The Cracker Queen - Lauretta Hannon  


he Weed Lady of West Alexandria

by Grace Fleming

She was a funny lady, my mother, both funny ha-ha and funny funny . She had grown up in West Virginia, running the wild hills and enjoying dangerous adventures that involved big snakes, rushing rivers, and tall cliffs, the kinds of adventures we would never allow little girls of today. That wild spirit stayed with her all of her days, and now that I think about it, it seems that my favorite moments with her consisted of mostly unsettling moments that other, more ordinary people might take measures to avoid. There was that time, for instance, we found ourselves dodging bullets because the splendid blackberry patch she had discovered, and had been so excited to show me, turned out to be smack in the middle of a shooting range. We crept along a hilltop like little gallery ducks until we made it back to her car safely and then burst into uncontrollable giggles.

Then there were the many, many driveway scenes where I slouched behind her in humiliation, following her back to her big black Buick, as she stomped away in a huff from a yard sale lady she had just offended. “She's insane for trying to sell that junk at those prices,” she'd yell, wheeling around and thrusting her hands on her hips before I could beg her back into the car. “It's all trash!” she'd get in before the door slammed. But we wouldn't be back in the car two minutes before we'd start to giggle again. Then we'd be searching the telephone poles for more yard sale signs, making middle-of-road U-turns whenever necessary, because old-timey toasters and waffle irons were like precious gems to her.

Nature was her passion. She loved birds and trees and rocks (she had a dog once who also loved rocks and he always carried one around in his mouth—it was clearly a match made in heaven). Bus most of all, she loved weeds. She loved to study them, collect them, make medicines with them, and mostly to eat them. She was notorious for frying up those grotesque gobs of green stuff that she mixed with scrambled eggs or simply plopped between two pieces of bread and complemented with an onion slice.

She was a little defensive about this passion of hers, this appreciation for some of nature's offerings that others scoffed at. She knew her daughters made jokes about her unusual appetite for the stuff that others mowed over, but that didn't faze her. Instead, she scoffed right back at us. “You'll be sorry you don't know how to live off the land one day,” she'd always warn us. I'm not sure what sort of catastrophic event she envisioned that might thrust us back to hunter-gathering days, but I did try her freakish green dishes from time to time. I have to admit, they were really not so bad at all.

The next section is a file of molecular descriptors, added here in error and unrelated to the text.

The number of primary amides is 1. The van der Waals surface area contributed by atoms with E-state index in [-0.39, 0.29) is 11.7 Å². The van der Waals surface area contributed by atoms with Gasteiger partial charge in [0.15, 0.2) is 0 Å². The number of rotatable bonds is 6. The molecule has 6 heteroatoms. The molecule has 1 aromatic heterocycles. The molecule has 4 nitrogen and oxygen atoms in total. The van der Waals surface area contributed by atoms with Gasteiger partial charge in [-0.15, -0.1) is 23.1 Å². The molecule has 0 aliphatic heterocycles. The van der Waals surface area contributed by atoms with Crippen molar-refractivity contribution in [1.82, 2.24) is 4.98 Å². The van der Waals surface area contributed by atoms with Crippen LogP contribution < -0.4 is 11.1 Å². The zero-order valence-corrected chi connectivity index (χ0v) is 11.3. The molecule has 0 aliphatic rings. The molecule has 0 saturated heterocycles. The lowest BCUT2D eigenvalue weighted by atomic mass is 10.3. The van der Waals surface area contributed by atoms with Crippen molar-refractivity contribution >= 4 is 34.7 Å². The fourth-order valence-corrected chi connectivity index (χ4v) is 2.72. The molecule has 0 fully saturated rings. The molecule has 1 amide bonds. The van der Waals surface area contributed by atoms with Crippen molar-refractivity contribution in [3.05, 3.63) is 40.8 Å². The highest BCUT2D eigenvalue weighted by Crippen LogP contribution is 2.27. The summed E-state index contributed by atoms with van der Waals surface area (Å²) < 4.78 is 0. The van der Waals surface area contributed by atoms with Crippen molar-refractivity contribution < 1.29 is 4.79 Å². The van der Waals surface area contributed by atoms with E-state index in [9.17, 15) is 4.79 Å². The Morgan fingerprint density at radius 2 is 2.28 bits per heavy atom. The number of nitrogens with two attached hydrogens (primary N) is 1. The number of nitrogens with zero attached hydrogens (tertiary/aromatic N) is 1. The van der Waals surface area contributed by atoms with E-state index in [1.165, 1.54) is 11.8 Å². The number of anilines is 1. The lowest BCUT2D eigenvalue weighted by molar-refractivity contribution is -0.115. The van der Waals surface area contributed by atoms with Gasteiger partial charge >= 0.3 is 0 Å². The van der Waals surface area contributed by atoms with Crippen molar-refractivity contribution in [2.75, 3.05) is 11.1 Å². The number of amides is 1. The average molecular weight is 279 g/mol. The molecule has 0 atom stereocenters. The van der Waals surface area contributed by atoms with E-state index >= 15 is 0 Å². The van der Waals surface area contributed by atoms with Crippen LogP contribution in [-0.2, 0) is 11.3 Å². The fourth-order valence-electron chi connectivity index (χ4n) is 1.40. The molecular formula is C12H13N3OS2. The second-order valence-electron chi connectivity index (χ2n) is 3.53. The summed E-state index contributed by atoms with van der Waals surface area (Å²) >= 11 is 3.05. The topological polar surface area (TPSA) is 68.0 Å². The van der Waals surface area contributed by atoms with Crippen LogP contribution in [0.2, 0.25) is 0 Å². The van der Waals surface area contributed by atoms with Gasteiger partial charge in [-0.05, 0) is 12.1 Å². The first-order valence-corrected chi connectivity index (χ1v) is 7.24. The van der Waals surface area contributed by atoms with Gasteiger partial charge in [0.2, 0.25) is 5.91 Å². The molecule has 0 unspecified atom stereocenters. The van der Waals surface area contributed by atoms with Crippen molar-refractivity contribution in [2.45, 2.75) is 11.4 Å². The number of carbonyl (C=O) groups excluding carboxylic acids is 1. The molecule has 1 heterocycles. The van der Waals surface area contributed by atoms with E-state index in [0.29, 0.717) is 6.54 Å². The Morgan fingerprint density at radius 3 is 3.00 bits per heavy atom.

I never really appreciated the trouble she went to in order to support her habit, until one particular visit I made during a beautiful late summer week. We woke up early, of course, so she could appreciate the brisk morning air and the twittering birds who breakfasted on the leftovers scattered about the yard.

“It's time for our morning walk,” she announced while I sat on the couch enjoying my own custom that involved a cup of hot milky coffee and a warm afghan.

I snapped out of my morning trance to see my mother standing in the doorway, hands on hips again. She was decked in a ratty, bulky, blue sweater, knee-length skort (for reaching and bending), and mud-crusted rubber boots that knew the routine. All this was eclipsed, however, by the big orange, floppy, hand-crocheted hat, obviously designed by the owner for chilly mornings just like this. The trademark earflaps and the decorative ball on top gave her away. “Hurry up and get dressed before people start to wake up,” she urged. It seemed like a harmless statement at the time.

I sat frozen for a second. “Sure, I'm coming,” I said with all the enthusiasm I could muster.

We weren't outside five minutes before she shot away from the sidewalk for the first time. She dashed across somebody's yard, and I'm certain it was the yard of someone I had known in high school, heading straight for a green patch beneath a living room window. “Where are you going?” I blurted in near panic. My eyes scanned the windows frantically while my mother bent to uproot something.

“They'll never use this,” she replied. “They don't know what they have here.” She came walking back to the sidewalk whacking the dirty roots of three plants against her skort leg.

“But you just can't march around peoples' yards . . .” I tried to protest, but something told me it was no use. She'd probably been doing it for years.

“Of course I can,” she explained. “Otherwise it would all go to waste.”

We continued our walk around my old hometown, raiding the yards of old boyfriends, teachers, and prom queens for an hour or so. By the time we rounded the last alleyway, she had two fists full of weeds and her pockets were bulging with ill begotten apples. “It's been a good morning,” she beamed.

Yes, I had to admit, it was sort of fun. I was looking forward to the fried pies she might make with the apples I, myself, had pilfered from Mitzi Bellar's house (lead cheerleader, 1979).

It's been four years now since that outing. My visits to West Alexandria come less frequently now, since my mother died a few years back. I still have plenty of family there, but my old hometown seems to be different now. The sidewalks and houses don't have the same appeal they used to have; the yards don't seem as welcoming or neighborly to me. I don't know, the whole town just seems to be sort of gloomy and, well, . . . overgrown.

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